March 11 2011 at 10:12 PM Report abuse +3 rate up rate down Reply
Vinny

To surfr45.
If you have never lived in Europe with a Democratic Socialism way of life you don't know what you are talking about. To believe that 'capitalism' is the best one needs to be either blind or stupid, or both. We have 'capitalism' here in the US and please don't equate it wih 'freedom' because one only has to look around and all we see is decay and poverty and crime. Using Mexico as an example of the failure of 'socialism' is rather mindless, however, it does have a better health service for its citizens than we do. Lets face it and be honest. 'Capitalism' has FAILED in the US and to deny it is being blind to reality. We are continuing to FAIL under the banner of 'Captilism' or if you wish 'The Free Market'. Our kids are not being educated. Over 40,000 Americans die needlessly every year because they have NO health coverage. Our infrastructure is falling apart and Republican morons like Rick Scott in FRlorida GAVE AWAY $2.5 BILLION to California because he is too backward and stupid to realize that a high speed train would benefit his state. So, blame the Democrats or 'socialism' (even though you don't know the meaning of the word') but PLAESE educate yourself....if that's possible.

March 11 2011 at 9:24 PM Report abuse rate up rate down Reply
darinw40@mail.com

Thank you Sav-a-lot stores for great quality products at low off brand prices..at least I can still afford to eat, despite all the efforts of the Republican party to put the working man into bankruptcy and on the street with their wage reductions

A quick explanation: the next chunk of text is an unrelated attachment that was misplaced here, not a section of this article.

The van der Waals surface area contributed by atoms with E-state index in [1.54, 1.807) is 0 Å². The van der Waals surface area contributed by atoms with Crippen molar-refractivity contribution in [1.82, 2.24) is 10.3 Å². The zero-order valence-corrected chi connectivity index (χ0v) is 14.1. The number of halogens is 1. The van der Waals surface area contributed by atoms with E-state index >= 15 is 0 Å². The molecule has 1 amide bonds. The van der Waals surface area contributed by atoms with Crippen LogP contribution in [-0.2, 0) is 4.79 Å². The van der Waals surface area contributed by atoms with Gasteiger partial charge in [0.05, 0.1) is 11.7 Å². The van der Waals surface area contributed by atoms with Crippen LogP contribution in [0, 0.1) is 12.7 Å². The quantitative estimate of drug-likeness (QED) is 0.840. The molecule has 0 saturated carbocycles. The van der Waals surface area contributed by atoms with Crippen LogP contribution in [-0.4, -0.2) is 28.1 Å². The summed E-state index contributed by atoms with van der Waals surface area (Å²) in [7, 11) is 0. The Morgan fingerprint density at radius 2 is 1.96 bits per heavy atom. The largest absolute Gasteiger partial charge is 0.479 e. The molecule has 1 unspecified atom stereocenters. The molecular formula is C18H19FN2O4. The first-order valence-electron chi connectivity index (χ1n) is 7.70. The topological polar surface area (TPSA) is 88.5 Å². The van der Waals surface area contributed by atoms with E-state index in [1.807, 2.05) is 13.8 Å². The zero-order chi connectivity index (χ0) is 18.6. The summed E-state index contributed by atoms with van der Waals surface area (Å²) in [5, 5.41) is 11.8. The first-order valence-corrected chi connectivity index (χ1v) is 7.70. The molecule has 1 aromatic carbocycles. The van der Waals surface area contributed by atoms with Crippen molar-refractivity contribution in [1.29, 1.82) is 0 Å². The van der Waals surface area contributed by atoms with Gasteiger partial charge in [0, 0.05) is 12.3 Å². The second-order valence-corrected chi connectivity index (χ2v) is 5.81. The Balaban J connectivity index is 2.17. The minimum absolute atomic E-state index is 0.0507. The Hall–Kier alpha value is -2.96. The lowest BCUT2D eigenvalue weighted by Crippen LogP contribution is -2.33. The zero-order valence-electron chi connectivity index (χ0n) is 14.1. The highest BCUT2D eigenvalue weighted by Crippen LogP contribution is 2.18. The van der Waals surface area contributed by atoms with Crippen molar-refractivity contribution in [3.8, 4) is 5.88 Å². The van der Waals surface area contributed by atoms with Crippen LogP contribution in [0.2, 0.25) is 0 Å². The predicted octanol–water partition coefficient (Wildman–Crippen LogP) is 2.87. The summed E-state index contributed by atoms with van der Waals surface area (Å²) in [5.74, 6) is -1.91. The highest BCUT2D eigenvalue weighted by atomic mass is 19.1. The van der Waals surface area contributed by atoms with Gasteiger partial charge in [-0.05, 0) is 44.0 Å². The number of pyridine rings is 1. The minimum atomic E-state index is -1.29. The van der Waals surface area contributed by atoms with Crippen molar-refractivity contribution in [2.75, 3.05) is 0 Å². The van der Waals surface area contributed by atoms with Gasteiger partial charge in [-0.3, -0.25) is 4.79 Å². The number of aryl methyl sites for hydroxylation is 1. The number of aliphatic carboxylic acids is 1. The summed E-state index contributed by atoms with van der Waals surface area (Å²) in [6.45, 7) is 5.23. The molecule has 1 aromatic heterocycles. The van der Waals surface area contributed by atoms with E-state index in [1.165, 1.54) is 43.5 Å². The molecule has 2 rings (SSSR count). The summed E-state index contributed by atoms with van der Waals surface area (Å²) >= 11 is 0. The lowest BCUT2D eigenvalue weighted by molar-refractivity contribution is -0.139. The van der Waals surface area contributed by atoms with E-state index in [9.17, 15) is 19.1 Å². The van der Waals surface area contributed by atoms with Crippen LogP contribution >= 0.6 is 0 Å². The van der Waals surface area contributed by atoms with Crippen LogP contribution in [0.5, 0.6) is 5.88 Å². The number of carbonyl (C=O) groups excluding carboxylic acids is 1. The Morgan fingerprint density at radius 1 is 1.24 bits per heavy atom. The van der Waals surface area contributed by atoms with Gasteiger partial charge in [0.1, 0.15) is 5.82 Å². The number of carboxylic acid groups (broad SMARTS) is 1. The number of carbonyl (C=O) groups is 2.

March 11 2011 at 8:50 PM Report abuse +5 rate up rate down Reply
gafea9

I find a distinct difference in quality. If it's cheaper, it's a reason. In my area, the brand name items ahve the price jacked way up to make the store brand look better. Unfortunately, with a store brand you never really know what you're getting until you get home and tryit. While they may be manufactured in the same facilities, these items have been for years simply end of run,sometimes diluted in quality to make the complete order. Anyone working for a manufacturer will tell you that's the case. With a store brand you may get an excellent product from one manufacturer this week and junk from someone else the next. It's cheaper because it's cheaper.

March 11 2011 at 8:23 PM Report abuse -3 rate up rate down Reply
1 reply to gafea9's comment
michiganreader

My father worked in a factory that canned vegetables and fruits, according to him the products are the same, just the labels are different on different days.